to numbers or associations of individuals in any sub-district, before the liability of any of them became fixed by a draft, to obtain volunteer recruits for the Army. Congress in this law offers such associations a premium to use their exertions to fill up the armies. It says to the residents of the multitudinous counties, townships, wards, and precincts throughout the county, "Organize yourself into recruiting societies; induce volunteers to enlist into the service before the draft; pay them such amounts of bounty as you may be able to raise by your contributions to the recruiting funds of your several districts; and when they have been enlisted into the service the volunteers you may have raised will stand to the credit of as many of you as may happen to be drafted, to the extend of the number of recruits, "in the order designated," at the time the recruits are mastered in."
Such is the declaration and promise of the new law. Its policy is to encourage recruiting, not the procuration of substitutes; to inclose the people to organize associations for the advancement of volunteering,rather than the purchase of substitutes.
In enacting this new law and inaugurating this new policy Congress, however, has not taken away the right of the enrolled person, before the draft, to furnish a substitute, which the qualification before stated, and thus secure his exemption from draft during the time for which his substitute shall have been accepted. He still has it in his power to exercise that right in preference to the right conferred by the twenty-third section of the act of 3rd of March, 1865, of obtaining a "recruit" previous to each draft, as it may occur, and securing thereby a credit in the event, on any occasion, of his being drafted.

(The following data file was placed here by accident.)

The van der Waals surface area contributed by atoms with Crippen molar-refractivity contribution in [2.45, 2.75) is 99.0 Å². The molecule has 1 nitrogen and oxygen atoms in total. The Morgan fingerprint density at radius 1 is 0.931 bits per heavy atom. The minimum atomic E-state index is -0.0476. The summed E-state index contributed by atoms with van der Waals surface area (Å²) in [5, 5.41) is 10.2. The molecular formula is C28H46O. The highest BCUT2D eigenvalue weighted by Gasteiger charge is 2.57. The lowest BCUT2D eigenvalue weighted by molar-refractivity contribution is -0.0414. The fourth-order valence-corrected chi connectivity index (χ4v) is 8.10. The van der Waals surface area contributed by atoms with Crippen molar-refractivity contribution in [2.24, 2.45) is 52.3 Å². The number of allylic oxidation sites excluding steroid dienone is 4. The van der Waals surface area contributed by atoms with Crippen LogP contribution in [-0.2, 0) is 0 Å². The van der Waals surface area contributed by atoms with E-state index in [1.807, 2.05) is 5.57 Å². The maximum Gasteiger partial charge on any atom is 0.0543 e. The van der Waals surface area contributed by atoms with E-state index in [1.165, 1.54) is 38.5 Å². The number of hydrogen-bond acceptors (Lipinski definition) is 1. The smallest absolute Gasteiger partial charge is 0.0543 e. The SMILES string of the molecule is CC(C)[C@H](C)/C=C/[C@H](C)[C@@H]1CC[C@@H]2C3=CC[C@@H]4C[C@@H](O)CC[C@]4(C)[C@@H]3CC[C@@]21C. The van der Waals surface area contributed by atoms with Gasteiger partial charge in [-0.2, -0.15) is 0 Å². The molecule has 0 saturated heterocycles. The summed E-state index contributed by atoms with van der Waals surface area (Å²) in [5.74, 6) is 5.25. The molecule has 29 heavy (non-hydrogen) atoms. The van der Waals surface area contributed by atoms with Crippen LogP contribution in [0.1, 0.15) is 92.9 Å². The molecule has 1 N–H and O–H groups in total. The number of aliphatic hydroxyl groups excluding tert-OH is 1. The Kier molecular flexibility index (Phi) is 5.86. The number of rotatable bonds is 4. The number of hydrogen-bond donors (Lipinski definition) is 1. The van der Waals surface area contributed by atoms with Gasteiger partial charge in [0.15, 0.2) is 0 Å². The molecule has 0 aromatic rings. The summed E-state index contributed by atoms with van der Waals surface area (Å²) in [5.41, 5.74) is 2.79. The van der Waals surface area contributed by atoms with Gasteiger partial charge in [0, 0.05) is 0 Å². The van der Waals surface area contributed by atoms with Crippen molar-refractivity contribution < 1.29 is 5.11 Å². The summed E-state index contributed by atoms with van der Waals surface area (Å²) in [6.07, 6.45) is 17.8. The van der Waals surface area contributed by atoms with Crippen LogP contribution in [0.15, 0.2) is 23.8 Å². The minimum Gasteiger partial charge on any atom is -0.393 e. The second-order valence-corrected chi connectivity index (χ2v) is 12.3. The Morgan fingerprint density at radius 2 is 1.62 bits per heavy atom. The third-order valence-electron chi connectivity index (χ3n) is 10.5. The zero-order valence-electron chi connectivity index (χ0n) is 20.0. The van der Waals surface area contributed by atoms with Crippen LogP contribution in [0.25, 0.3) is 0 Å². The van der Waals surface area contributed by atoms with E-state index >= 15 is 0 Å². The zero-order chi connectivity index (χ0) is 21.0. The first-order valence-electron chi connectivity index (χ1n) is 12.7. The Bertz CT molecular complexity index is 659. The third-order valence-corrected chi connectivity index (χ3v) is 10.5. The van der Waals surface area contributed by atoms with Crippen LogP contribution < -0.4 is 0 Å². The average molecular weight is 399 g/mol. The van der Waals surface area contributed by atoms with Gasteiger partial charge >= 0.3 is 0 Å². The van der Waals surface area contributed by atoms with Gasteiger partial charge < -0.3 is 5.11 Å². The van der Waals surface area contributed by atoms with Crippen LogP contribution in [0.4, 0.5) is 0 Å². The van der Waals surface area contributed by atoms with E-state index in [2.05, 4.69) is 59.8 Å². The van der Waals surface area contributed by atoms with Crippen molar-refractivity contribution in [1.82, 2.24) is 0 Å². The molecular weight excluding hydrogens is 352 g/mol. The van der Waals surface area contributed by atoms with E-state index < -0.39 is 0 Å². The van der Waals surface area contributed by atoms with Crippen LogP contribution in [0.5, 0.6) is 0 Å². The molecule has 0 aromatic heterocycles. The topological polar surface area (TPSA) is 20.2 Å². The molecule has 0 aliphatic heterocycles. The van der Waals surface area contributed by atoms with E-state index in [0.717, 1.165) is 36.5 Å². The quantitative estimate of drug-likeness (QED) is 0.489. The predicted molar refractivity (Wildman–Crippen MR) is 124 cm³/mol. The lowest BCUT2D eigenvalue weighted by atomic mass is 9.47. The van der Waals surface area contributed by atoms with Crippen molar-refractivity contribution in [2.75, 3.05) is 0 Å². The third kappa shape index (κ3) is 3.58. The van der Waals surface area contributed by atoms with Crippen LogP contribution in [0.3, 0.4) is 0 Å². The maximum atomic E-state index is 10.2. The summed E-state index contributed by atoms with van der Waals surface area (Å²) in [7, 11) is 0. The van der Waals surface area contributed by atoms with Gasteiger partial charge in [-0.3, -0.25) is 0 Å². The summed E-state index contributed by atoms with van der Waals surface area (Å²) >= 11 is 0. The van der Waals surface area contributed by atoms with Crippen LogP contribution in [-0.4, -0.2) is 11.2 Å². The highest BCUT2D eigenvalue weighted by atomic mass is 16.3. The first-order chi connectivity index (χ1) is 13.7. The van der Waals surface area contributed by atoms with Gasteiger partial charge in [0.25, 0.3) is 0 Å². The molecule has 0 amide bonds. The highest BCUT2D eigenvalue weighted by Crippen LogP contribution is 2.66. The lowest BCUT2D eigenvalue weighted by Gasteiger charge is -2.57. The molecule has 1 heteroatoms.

I am of opinion, therefore, that the twenty-third section of the act of March 3, 1865, does not supersede the fourth section of the act of February 24, 1864.
There second question which you have referred to me is, whether the recruits, which are "to be taken as substitutes," are to be considered and borne upon the muster-rolls and records of the office of the Provost-Marshal-General as other volunteer recruits which are obtained at the expense of the Untied States, or as substitutes which are furnished at the cost of the principals.
I am of the opinion that the recruit whom persons enrolled in any sub-district may "cause to be mustered into the service of the United States," in pursuance of the twenty-third section of the act of 3rd of March, 1865, are to be considered and treated as other volunteers who are obtained act the expense of the Untied States. It will be observed from the any lysis of the law of 1864 is substitution, while the idea of the law of 1865 is crediting. The section of the act of 1865 under consideration does not speak of the recruits in question as substitutes, but declares that they 'shall be taken as substitutes" for the persons who cause them to be mustered in. They are not substitutes, but only of the nature of substitutes. Their primary and essential character under the law is that of credits for their procurers or principals; and this description is the first description given of them in the section in question, for, after saying "which recruits shall stand to the credit of the persons thus causing them to be mastered in," the section proceeds, "and shall be taken as substitutes for such persons, or so many of them as may be drafted, to the extent of the number of such recruits."
A critical study of the words of the stature thus develops the fundamental idea which I supposed from the indications was intended to be embodied in the law. The recruits who are to 'stand to the